Java records demystified

Apr 21, 2020 - Isank

Java has always been verbose and almost all of us have accepted the fact and are used to its verbosity. We generally take the help of our super-intelligent IDEs or libraries like lombok to generate most of the boilerplate code.

Still, when it comes down to doing super simple things like creating a data carrier class (which is as dumb as it sounds), a simple DTO or a value object we always feel the need to have something quick and embedded in Java itself.

Presenting, records

records are a new type declaration in Java. But, before we move ahead let me make it very clear that records are not something that has been introduced to address problems like boilerplate, properties class or annotation-driven code generation, etc. Instead, it has been designed with a more thoughtful goal of representing data as data

Remember, records are still a preview feature and you'll have to use the --enable-preview flag (explained below) when compiling/executing the programs from this post. You will also need JDK 14.

javac --release 14 --enable-preview Example.java
java --enable-preview Example

Create a record

Here is a record in its simplest form.

// Point.java
record Point(int x, int y){};

Yes, that's it. Yes, it's Java. Yes, pure Java. No, no libraries, annotations or frameworks.

A record has a name (Point in this case), state description which declares the components ((int x, int y)) and an optional body (notice {}).

Now, let's see what Java generates for you after you compile your code.

// decompiled Point.class
final class Point extends java.lang.Record {

    private final int x;
    private final int y;

    public Point(int x, int y) { /* compiled code */ }

    public java.lang.String toString() { /* compiled code */ }

    public final int hashCode() { /* compiled code */ }

    public final boolean equals(java.lang.Object o) { /* compiled code */ }

    public int x() { /* compiled code */ }

    public int y() { /* compiled code */ }
}

A lot of things are pretty evident from the code above

  1. a record is just another class that extends java.lang.Record
  2. records are implicitly immutable
  3. a public all args constructor with signature same as the state description
  4. public getters
  5. implementation of hashCode & equals
  6. implementation of toString

Superb! right?

How to use records?

records enjoy all the benefits of a Java class with some restrictions (which we will see later on). That said, a record can be instantiated with the new keyword and the methods can be accessed like any other object's.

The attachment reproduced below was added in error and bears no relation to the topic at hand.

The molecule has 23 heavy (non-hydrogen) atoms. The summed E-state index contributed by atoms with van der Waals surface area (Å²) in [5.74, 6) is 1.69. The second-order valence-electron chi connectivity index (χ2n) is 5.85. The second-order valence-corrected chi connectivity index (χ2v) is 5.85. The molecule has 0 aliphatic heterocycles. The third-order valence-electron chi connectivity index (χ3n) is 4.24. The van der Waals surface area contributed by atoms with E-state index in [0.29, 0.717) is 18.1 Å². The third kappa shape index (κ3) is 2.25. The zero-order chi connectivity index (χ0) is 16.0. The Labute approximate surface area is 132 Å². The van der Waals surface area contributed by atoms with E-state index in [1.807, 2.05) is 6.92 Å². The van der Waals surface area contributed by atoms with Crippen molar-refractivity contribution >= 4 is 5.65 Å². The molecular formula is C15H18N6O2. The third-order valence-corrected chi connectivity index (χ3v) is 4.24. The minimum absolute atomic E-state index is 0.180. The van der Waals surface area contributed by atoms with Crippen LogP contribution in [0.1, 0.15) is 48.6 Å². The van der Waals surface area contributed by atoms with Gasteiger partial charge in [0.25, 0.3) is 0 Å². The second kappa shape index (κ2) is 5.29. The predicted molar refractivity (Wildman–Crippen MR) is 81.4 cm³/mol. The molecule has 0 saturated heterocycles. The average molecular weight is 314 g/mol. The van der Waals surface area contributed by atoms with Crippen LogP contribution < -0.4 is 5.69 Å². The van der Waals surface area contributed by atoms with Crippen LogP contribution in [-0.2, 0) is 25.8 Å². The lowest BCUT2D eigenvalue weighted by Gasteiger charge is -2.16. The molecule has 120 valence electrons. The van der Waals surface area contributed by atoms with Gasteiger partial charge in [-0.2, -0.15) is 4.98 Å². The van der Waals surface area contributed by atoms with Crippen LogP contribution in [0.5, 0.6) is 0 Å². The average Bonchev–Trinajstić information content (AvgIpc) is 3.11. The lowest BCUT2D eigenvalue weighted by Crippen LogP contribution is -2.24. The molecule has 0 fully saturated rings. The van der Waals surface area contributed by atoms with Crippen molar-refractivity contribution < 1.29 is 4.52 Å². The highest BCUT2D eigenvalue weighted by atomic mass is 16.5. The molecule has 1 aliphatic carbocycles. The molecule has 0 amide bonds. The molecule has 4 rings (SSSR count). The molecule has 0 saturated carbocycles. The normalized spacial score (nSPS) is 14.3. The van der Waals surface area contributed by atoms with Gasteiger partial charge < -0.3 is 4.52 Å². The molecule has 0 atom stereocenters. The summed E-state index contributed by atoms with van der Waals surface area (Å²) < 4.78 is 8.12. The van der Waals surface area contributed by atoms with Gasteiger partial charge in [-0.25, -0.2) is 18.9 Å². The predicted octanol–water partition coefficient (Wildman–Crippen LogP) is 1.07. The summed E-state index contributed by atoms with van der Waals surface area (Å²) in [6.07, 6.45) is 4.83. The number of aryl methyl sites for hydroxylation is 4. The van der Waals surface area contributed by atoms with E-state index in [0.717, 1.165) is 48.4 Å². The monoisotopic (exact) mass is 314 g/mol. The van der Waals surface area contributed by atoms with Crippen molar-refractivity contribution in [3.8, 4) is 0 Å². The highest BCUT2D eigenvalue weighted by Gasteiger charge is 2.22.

// Application.java
public class Application {

    public static void main(String[] args) {

        Point point = new Point(2, 4);

        System.out.println("point = " + point.toString());
        System.out.println("point.x = " + point.x());
        System.out.println("point.y = " + point.y());
    }
}

// output
point = Point[x=2, y=4]
point.x = 2
point.y = 4

Equality in records

As we saw earlier, a record implicitly generates hashCode and equals and if we go by this default implementation, then, two records are equal to each other when they're of the same type and contain the same state. An example will make it more clear

// Application.java
public class Application {

    public static void main(String[] args) {

        Point point1 = new Point(1, 2);

        Point point2 = new Point(1, 2);

        System.out.println("point1.equals(point2) = " + point1.equals(point2));
    }
}

// output
point1.equals(point2) = true

point1 and point2 are equal to each other for being of the same type (Point) and containing the same states (x = 1 & y = 2)

Restrictions

records do have some restrictions as well

  1. they cannot extend any other class. That's because records implicitly extends java.lang.Record
record Point(int x, int y) extends SomeClass {}; // Error - not allowed
  1. they cannot have explicit instance variables other than the private final fields which are the part of components of the state description
record Point(int x, int y) extends SomeClass {

    private final int z; // Error - not allowed
    private int z; // Error - not allowed
};

Features

Apart from the restrictions above, records do behave like normal classes

  1. they can have static fields, methods, initializers
// Point.java
record Point(int x, int y) {

    public static final double PI = 3.14; // allowed

    // allowed
    public static double getPI() {

        return PI;
    }

    // allowed
    static {

        System.out.println("Printed in a static initializer");
    }
};
  1. they can have instance methods
// Point.java
record Point(int x, int y) {

    // allowed
    public int add() {

        return x + y;
    }
};
  1. they can have explicit canonical constructors without a formal parameter list. This allows performing validations & normalizations
// Point.java
record Point(int x, int y) {

    // allowed
    public Point {

        if (x < y) {

            throw new IllegalArgumentException("x cannot be less than y");
        }
    }
};
  1. Yes, they can be generic too
// Point.java
record Point<T>(T x, T y) {};

// Application.java
public class Application {

    public static void main(String[] args) {

        Point<String> point = new Point<>("A", "B");
    }
}

Final thoughts

records being so less verbose and concise while still enjoying a normal class's features are a great addition to Java. Developers will surely find it beneficial at various places and will be able to move very quickly when representing data in their code.